Print this page

Michael's story

Michael* from Coventry is four years old. He has a medical condition called Late Infantile Battens Disease. Typical of the illness, Michael was born without any symptoms. Then, at around 3 months he had a seizure. His seizures then continued and his first years of life were spent trying to find the right drugs plan to control them.

At around two-and-half years of age, more tests were carried out because Michael’s seizures were increasing, his speech was also starting to become impaired. A positive diagnosis for Late Infantile Battens Disease was given in October 2008.

Since then Michael has completely lost his ability to walk and talk, and is also now losing his sight. He has to have a drugs plan administered both morning and night, and he cannot be left alone. Michael now requires round-the-clock care.

Michael’s family were told about Acorns Children's Hospice shortly after Michael’s diagnosis. At first, mum Karen was not that keen on the idea. Like some families when they are first told about a children’s hospice they can form an inaccurate perception about what a children’s hospice actually is, often relating to what they may already know about the adult hospice movement, Karen confessed to “absolutely dreading” their first visit.

On arrival at Acorns, Karen and her family were greeted by something they hadn’t expected, “it was like a special hotel for children!” said Karen. Children’s hospices are cosy home-from-home environments where children can stay for short breaks and sleep in private bedrooms decorated with their own things. At Acorns there are hydrotherapy pools so that the children can relax in warm, safe water, and there’s a host of other complimentary therapies and services. When children like Michael stay for a short break it gives families like Karen’s the chance to have a break too, knowing their child is in safe hands.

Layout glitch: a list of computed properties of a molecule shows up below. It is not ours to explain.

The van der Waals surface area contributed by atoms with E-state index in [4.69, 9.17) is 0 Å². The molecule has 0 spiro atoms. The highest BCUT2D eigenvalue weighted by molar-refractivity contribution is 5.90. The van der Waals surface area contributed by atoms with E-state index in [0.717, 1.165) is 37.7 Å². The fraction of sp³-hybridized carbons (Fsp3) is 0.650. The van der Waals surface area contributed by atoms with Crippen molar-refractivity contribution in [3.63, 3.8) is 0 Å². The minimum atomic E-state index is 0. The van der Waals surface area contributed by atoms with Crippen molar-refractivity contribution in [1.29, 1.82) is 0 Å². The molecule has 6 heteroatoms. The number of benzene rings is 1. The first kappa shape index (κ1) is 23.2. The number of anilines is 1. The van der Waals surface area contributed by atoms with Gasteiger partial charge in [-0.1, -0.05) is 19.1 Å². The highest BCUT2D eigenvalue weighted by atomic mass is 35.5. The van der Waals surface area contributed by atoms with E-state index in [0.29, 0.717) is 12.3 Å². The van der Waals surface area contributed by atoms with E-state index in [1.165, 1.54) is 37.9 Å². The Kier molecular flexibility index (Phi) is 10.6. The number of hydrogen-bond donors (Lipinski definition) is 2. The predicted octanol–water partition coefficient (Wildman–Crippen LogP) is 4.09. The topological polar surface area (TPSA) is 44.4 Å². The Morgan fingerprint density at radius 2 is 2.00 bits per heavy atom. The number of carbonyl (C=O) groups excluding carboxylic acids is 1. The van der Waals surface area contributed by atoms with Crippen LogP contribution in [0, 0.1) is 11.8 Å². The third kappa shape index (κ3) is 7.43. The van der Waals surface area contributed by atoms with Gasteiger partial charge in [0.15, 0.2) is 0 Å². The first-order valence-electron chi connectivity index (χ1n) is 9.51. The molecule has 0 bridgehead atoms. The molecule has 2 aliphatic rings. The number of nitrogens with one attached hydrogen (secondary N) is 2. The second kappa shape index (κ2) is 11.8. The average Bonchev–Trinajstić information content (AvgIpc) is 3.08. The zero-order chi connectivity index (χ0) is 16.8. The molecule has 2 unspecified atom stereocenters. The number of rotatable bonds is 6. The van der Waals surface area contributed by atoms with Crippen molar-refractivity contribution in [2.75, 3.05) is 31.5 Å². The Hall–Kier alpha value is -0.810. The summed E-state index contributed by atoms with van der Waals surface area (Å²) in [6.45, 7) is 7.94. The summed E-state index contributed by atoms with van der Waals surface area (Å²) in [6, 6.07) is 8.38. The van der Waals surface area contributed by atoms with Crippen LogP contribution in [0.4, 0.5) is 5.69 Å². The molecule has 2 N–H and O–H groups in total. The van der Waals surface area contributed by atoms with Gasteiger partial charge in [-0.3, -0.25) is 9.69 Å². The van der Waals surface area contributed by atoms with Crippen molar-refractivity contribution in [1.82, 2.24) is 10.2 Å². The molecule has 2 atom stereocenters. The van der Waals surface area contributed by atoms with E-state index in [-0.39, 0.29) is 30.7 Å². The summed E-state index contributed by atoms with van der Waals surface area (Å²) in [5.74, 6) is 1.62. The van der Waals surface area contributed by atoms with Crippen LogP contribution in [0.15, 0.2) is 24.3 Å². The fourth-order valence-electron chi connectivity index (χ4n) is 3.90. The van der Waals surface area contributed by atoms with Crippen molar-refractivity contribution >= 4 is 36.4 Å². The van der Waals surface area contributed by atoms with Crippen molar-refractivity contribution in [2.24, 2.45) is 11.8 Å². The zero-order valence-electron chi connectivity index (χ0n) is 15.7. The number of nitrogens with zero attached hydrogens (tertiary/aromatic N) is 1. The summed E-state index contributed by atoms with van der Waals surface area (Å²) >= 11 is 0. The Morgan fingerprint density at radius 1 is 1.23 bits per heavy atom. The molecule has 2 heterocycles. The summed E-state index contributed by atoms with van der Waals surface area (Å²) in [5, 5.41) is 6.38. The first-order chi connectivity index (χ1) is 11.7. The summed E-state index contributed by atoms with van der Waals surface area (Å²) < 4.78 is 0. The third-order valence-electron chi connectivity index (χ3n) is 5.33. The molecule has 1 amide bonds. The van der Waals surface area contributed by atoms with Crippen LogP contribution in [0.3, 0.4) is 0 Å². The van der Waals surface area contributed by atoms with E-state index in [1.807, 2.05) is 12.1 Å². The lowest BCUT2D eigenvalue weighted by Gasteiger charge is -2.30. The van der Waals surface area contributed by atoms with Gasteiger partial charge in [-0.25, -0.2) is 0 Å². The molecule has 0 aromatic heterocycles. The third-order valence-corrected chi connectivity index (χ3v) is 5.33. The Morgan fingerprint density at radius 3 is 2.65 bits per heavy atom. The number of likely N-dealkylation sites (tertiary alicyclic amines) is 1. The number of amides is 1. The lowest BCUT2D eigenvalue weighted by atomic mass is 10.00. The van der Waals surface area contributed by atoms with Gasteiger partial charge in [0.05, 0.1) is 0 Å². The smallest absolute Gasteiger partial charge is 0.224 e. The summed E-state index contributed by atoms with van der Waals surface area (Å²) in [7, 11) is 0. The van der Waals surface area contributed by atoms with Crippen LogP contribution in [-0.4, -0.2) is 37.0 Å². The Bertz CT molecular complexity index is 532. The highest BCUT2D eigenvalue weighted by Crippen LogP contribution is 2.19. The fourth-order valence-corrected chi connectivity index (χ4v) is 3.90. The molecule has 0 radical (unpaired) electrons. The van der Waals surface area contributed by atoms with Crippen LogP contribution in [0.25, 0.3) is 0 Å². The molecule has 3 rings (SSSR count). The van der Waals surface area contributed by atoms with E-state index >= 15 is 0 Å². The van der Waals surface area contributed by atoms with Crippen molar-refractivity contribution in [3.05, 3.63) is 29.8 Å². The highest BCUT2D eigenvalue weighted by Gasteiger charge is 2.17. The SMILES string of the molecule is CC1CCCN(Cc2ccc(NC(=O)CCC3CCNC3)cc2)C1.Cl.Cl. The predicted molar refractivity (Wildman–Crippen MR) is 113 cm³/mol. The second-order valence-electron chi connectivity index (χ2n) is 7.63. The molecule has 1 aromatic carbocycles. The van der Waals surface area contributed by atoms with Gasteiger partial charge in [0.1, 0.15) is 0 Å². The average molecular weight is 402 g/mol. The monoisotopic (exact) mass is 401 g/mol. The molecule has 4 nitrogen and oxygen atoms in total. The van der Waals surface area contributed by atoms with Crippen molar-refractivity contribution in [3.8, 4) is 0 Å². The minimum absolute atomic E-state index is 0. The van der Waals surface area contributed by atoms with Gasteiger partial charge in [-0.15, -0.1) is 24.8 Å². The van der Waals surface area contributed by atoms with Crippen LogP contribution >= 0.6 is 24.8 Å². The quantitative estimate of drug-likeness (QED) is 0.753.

Michael first stayed at Acorns in August last year. Karen said: “The nurses were brilliant, they really understood Michael’s care needs. I can safely leave Michael in their hands. I miss him when he’s at Acorns and do not stop thinking about him but I know that he’s safe and that he’s in a place where he enjoys himself.

“When we heard that Acorns was struggling in the current economic climate we got so angry that this fantastic service should be battling so hard to get the funds it needs to help families like ours.”

Karen discusses how she copes with the knowledge that Michael’s condition is life limiting, meaning that there is no cure and her son is unlikely to reach adulthood.

“I don’t look at Michael any differently to my other three children. When Michael was born I fell in love with a normal child, there’s just been some changes along the way.”

At Acorns Michael enjoys spending time in the multi-sensory room, which offers fibre-optic lights, heated water beds, and lots of sounds and shapes. This form of therapy helps Michael to relax and unwind. Sadly, Acorns is the only place where Michael can access this service, as multi-sensory therapy is very expensive to have at home.

Acorns offers a wide range of services for children, and also families too, helping to support the family unit at every step of the way. “Just to know that someone is walking with us down this sometimes very challenging road is very de-stressing. And we know that when the time comes to say goodbye Acorns will be there to offer a private sanctuary. Acorns helps us to be as normal a family as possible, just knowing they’re there gives us comfort, and when we need Acorns for whatever reason it becomes a lifeline.” Karen.

*Names have been changed to protect the identities of the family.
Send to a friendBack to top

Send to a friend

* Mandatory Fields